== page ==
John Hardin / @ 6:52 a.m. / Op-Ed

HARDIN: The HumCPR Shipping Container Village is a Step in the Right Direction


I read recently that HumCPR has agreed to purchase a number of shipping containers that they intend to convert into emergency temporary housing, and that a HumCPR member has agreed to host this emergency housing facility on his property in Eureka. It’s about time Humboldt County landowners stepped up to the plate on this issue, and even though this is a baby step it seems like a baby step in the right direction, for a change.

Until now, I’ve seen landowners take a mostly punitive approach to poverty and homelessness. They’ve used their political power to pass a regressive sales tax (Measure Z) which unfairly burdens poor and working families, and then made sure that the county uses that Measure Z money to harass Humboldt County’s poorest citizens. Eureka’s new, grossly unconstitutional panhandling ordinance is another example of local landowners pressuring county government to directly and intentionally violate the human rights of people who lack the resources to defend themselves within the system.

Landowners should remember that the right to free speech, which includes the right to ask for help, the right to assemble, the right to protest and to seek redress for their grievances are inalienable human rights. These rights, among others, are not bestowed by any government. Human rights precede the Constitution, and they supersede all government regulation. Every human being on Earth was born with these rights, and every human being has a right to fight for and to claim these rights using any means necessary.

Property rights, on the other hand, are a contrivance of government and have no meaning outside of it. Your right to own property only exists so long as the government which grants those contrivances enforces them. Government enforcement costs money, and it costs substantially more money when large portions of the population do not consent to be governed and actively resist government control.

It costs a lot of money to send a cop out into the street to harass poor people. It costs even more to arrest, book and charge someone for violating an unconstitutional city ordinance. On the other hand, any poor person can take revenge for these violations armed with nothing more than a rock, a pack of matches or even their own excrement, and are completely within their rights as human beings to do so.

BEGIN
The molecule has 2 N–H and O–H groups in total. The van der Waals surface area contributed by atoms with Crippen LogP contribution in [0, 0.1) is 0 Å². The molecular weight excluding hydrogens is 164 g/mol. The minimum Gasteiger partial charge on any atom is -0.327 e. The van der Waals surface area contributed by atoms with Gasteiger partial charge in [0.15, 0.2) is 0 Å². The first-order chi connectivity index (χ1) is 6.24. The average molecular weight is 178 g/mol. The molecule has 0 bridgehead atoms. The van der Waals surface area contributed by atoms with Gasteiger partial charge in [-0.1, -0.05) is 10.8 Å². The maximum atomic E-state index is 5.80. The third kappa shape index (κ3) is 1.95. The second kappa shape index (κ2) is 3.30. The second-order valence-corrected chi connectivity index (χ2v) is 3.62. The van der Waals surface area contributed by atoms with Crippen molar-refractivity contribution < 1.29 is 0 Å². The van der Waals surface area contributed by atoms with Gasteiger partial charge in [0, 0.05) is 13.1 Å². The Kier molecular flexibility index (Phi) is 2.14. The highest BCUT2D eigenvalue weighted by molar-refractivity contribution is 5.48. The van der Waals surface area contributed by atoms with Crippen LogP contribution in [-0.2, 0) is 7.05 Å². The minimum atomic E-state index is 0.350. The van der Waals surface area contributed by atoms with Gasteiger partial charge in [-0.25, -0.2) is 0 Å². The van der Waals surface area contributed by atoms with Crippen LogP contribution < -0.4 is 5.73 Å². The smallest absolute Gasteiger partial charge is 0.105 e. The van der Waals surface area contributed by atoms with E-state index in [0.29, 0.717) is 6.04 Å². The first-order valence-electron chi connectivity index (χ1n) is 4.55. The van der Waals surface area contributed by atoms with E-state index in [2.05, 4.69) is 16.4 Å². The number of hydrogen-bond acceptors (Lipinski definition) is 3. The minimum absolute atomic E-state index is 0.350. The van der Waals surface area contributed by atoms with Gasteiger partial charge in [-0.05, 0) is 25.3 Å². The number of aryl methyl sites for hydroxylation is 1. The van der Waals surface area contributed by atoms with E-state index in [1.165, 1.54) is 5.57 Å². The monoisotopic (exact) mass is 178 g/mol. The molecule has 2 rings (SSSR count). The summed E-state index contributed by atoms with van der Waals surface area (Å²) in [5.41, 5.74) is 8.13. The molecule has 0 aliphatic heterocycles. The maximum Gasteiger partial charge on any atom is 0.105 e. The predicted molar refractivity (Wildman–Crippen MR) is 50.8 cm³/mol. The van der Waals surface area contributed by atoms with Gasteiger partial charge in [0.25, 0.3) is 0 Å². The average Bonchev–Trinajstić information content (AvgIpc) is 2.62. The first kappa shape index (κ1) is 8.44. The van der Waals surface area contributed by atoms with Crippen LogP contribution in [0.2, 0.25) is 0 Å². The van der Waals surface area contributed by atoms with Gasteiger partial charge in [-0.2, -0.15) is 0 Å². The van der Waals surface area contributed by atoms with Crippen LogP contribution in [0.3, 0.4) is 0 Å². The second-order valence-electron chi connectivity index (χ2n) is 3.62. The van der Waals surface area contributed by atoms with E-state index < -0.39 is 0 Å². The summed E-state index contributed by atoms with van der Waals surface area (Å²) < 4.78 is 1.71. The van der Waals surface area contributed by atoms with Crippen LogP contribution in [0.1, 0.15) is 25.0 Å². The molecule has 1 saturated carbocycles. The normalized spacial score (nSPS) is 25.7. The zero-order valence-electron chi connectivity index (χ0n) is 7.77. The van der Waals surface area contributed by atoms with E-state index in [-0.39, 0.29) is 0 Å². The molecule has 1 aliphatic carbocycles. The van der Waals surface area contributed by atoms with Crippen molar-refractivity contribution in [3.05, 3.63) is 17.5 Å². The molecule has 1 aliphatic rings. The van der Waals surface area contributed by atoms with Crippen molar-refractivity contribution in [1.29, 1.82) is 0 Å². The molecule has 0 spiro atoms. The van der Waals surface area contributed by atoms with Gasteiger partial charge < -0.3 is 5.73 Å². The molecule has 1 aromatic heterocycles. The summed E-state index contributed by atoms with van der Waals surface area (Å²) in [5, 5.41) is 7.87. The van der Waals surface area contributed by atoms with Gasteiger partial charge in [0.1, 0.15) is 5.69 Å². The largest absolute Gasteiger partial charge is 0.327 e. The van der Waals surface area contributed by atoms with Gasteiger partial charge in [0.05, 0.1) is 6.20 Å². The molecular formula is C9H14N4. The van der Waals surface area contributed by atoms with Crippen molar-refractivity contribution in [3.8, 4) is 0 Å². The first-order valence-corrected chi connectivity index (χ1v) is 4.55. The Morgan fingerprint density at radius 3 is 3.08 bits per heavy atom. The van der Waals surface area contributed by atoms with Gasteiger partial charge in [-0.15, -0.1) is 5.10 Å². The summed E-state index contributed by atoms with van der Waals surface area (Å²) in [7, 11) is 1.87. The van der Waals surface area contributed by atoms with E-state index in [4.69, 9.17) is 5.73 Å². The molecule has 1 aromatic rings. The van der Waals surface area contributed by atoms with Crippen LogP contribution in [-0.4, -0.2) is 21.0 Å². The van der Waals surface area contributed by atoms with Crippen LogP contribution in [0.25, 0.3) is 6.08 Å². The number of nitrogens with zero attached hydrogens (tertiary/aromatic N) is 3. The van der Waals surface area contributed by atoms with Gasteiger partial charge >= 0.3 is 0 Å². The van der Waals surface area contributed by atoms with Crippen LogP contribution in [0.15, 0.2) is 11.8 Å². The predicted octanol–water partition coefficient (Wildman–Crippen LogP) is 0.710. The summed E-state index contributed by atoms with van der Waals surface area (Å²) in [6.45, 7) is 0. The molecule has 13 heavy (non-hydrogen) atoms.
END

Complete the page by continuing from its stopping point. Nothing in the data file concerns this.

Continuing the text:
As long as landowners use government to oppress the poor and deny them basic human rights, landowners should expect the poor to make war against them. In fighting this guerrilla war against oppression, all private property becomes a fair target and violence is completely justified. As long as Humboldt County landowners pursue a punitive approach to poverty, this guerrilla war will continue to escalate. As the government sends more cops to violate people’s rights, more people withdraw their consent to be governed, and instead seek to undermine government control, destroy private property and claim their inalienable rights by any means necessary.

Landowners cannot win this war. That should be obvious, by now, to anyone with their eyes open, but the sooner they recognize this, the better. Landowners can only lose this war. Every time someone calls the cops on people for hanging-out, talking to their friends, sharing food, smoking, imbibing, asking for help, trying to sleep, or any other ordinary activity of normal life, for which poor people endure endless harassment, they create enemies. Every time they create an enemy, they escalate the war. Every time they escalate the war, it costs them more money to protect themselves and their precious private property.

As this war escalates, frustrations rise on both sides. The more landowners and merchants express this frustration, in conversation and in public forums, the more they lose the battle for the hearts and minds of the community. It’s nearly impossible to complain about poor people without sounding like a complete boor, and few people who attempt it pull it off gracefully. Nobody with any class wants to hear you complain about poor people, any more than they want to hear you complain about (insert racial epithet here). This kind of talk does no good whatsoever, and it turns people off. On the other hand, it’s hard to criticize someone for helping the poor, even a little bit.

So, I won’t even try. Instead, I’ll take this move as a rare sign of intelligence. Maybe local landowners have finally come to their senses, and realized that it makes more sense to solve the problem than it does to fight the war. Here’s hoping we see more steps in this direction in the future.

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John Hardin writes at Like You’ve Got Something Better to Do.


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